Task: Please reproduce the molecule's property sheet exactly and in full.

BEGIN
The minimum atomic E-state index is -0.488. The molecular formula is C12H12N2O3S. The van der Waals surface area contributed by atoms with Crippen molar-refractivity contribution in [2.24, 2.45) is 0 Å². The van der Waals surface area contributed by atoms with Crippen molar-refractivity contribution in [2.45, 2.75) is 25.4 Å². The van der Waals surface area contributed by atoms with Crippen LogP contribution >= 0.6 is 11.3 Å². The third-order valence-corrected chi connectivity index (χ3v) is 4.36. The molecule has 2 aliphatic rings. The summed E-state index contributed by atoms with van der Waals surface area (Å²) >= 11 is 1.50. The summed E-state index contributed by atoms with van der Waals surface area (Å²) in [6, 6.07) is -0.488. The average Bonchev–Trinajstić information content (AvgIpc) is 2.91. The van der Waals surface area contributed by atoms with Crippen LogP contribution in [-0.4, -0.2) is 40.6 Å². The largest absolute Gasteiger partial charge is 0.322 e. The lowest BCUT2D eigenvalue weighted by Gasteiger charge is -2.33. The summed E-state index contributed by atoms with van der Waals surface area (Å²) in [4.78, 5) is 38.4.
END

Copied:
The minimum atomic E-state index is -0.488. The molecular formula is C12H12N2O3S. The van der Waals surface area contributed by atoms with Crippen molar-refractivity contribution in [2.24, 2.45) is 0 Å². The van der Waals surface area contributed by atoms with Crippen molar-refractivity contribution in [2.45, 2.75) is 25.4 Å². The van der Waals surface area contributed by atoms with Crippen LogP contribution >= 0.6 is 11.3 Å². The third-order valence-corrected chi connectivity index (χ3v) is 4.36. The molecule has 2 aliphatic rings. The summed E-state index contributed by atoms with van der Waals surface area (Å²) >= 11 is 1.50. The summed E-state index contributed by atoms with van der Waals surface area (Å²) in [6, 6.07) is -0.488. The average Bonchev–Trinajstić information content (AvgIpc) is 2.91. The van der Waals surface area contributed by atoms with Crippen LogP contribution in [-0.4, -0.2) is 40.6 Å². The largest absolute Gasteiger partial charge is 0.322 e. The lowest BCUT2D eigenvalue weighted by Gasteiger charge is -2.33. The summed E-state index contributed by atoms with van der Waals surface area (Å²) in [4.78, 5) is 38.4.